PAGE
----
Locally, the outlook for the auto industry is bleak. Not only are the large automakers in trouble, but their trouble is being passed onto other companies.
The mood was quite different in Greensburg, Indiana, just southeast of Indianapolis, where a new auto plant brings hope to the Midwest as Honda opened its new facility in there.
"From my heart, I want to say congratulations," said Takeo Fukui, Honda President & CEO.
One thousand workers welcome Honda, and the company is expected to hire another 900 people. Honda came to Indiana for its location and generous incentives. It's reported Indiana offered Honda $141 million in tax credit and abatements, training assistance and infrastructure upgrades.
"To make sure what is happening here in Greensburg happens again and again and again," said Governor Mitch Daniels, Indiana.
Across the Illinois border, there's no applause here. On the Far South Side of Chicago, a corridor of companies around the Ford assembly plant opened to help production at Ford.
In recent months, there's been less demand and less work.
JCIM makes plastic pieces for the inside of Ford cars. It laid off 100 people. TDS - now Syncreon - will close next week, laying off 70 people who do pre-assembly work. Brose assembles Ford Taurus doors. It's expected to close in the spring, putting 50 employees out of work.
"There are really no jobs out there. Where is that going to take us? And me being a single mom and having kids at home to take care of, where is that going to take me?" said Sylvia Coleman, Brose employee.
Roosevelt Williams represents many of the workers. He said he'd like the government to help offset health insurance costs for American automakers.
"We need some type of universal health care. And maybe they can compete then," said Williams, United Auto Workers Local 3212.
The nearby layoffs come as Ford cuts back. Nearly 800 people were laid off earlier this month.
"You don't know what's going to go on with the industry, but like I said, it just doesn't seem fair what they do for the import they don't do for the domestic car companies," said Frank Kubisz, Ford employee.
It's estimated that 12 companies opened to work on Ford cars. The UAW local president says by the end of next year, eight of those companies will be gone taking away 1,000 jobs.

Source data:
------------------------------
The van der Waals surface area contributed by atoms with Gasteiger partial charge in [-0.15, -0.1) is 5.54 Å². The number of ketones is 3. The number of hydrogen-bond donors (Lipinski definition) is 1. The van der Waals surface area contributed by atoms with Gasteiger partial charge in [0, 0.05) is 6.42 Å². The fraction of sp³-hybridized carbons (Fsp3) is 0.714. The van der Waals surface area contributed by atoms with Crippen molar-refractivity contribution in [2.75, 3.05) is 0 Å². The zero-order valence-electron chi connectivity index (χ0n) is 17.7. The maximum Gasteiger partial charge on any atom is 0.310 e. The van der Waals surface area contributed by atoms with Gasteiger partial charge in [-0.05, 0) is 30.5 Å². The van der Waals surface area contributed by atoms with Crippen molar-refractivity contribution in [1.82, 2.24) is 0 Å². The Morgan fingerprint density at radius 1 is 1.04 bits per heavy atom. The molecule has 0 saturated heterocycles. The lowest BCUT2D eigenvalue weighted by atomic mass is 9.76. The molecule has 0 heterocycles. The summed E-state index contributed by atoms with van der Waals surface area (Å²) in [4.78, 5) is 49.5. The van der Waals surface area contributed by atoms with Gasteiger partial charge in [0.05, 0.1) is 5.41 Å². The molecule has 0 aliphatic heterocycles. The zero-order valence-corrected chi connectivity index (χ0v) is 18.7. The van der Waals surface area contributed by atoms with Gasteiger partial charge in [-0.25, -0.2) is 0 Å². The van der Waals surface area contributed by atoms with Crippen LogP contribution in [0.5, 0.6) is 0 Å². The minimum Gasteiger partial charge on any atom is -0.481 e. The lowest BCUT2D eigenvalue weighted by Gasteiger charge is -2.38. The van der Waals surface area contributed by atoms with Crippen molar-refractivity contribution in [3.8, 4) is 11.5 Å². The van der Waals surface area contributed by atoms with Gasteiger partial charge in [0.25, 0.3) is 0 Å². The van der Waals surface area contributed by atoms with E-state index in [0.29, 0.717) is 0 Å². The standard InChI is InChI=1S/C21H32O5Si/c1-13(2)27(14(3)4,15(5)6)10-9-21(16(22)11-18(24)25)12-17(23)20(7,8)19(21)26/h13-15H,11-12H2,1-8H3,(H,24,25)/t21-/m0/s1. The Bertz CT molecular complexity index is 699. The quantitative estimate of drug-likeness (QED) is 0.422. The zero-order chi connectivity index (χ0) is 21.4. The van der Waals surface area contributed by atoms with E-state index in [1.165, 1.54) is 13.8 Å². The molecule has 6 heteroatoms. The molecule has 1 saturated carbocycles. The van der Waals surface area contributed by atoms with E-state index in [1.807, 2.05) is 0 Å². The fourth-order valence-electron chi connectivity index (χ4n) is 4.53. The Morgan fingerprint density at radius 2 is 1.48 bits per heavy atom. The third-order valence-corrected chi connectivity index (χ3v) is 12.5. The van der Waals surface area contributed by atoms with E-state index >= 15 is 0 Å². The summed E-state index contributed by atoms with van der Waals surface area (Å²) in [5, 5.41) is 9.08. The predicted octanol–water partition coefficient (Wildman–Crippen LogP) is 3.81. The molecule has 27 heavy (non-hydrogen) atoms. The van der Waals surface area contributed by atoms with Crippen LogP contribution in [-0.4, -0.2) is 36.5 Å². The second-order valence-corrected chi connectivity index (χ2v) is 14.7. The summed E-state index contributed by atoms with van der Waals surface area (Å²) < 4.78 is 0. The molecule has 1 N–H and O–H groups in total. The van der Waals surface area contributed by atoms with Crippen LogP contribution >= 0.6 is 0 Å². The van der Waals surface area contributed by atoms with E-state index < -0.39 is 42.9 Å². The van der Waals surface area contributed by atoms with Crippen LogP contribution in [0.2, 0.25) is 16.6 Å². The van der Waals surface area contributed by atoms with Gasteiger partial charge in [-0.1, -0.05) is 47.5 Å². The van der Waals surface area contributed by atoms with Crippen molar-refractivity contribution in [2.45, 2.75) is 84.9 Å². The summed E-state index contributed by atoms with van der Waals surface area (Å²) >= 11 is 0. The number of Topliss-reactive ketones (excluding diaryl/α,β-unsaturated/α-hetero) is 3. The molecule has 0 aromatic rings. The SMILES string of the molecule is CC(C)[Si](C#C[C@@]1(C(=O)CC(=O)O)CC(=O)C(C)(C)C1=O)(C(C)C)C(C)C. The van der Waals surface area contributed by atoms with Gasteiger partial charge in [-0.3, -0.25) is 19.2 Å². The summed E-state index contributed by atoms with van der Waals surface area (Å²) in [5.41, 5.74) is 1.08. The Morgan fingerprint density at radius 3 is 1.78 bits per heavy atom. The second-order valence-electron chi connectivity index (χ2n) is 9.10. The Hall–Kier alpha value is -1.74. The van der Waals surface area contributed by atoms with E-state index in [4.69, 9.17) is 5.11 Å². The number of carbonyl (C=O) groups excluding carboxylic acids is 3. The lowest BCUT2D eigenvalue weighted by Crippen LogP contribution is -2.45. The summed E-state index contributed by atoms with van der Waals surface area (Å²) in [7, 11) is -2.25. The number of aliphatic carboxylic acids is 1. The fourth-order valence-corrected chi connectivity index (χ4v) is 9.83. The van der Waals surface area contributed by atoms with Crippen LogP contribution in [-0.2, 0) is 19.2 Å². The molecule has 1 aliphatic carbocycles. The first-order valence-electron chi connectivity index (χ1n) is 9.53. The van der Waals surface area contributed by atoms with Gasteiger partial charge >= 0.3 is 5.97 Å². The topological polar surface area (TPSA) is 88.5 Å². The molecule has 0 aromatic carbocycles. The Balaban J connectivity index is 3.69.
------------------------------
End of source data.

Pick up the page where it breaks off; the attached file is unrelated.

"Our industry ... needs a bridge to span the financial chasm that has opened up before us," General Motors CEO Rick Wagoner told the Senate Banking Committee in prepared testimony. He blamed the industry's predicament not on failures by management but on the deepening global financial crisis.
And Robert Nardelli, CEO of Chrysler LLC, told the panel in his prepared remarks: "The crippling of the industry would have severe and debilitating ramifications for the industrial base of the United States, would undermine our nation's ability to respond to military challenges and would threaten our national security."
But the new rescue plan appeared stalled on Capitol Hill, opposed by Republicans and the Bush administration who don't want to dip into the Treasury Department's $700 billion financial bailout program to come up with the $25 billion in loans.
Sympathy for he industry was sparse.
Banking Committee Chairman Christopher Dodd, D-Conn., told the leaders of GM, Chrysler and Ford that the industry was "seeking treatment for wounds that were largely self-inflicted."
Still, he said, "Hundreds of thousands would lose their jobs" if the companies were allowed to collapse.
Sen. Mike Enzi, R-Wyo., complained that the larger financial crisis "is not the only reason why the domestic auto industry is in trouble."
He cited "inefficient production" and "costly labor agreements" that put the U.S. automakers at a disadvantage with foreign companies.
Wagoner said that despite some public perceptions that General Motors was not keeping pace with the times and technological changes, "We've moved aggressively in recent years to position GM for long-term success. And we were well on the road to turning our North American business around."
"What exposes us to failure now is the global financial crisis, which has severely restricted credit availability and reduced industry sales to the lowest per-capita level since World War II."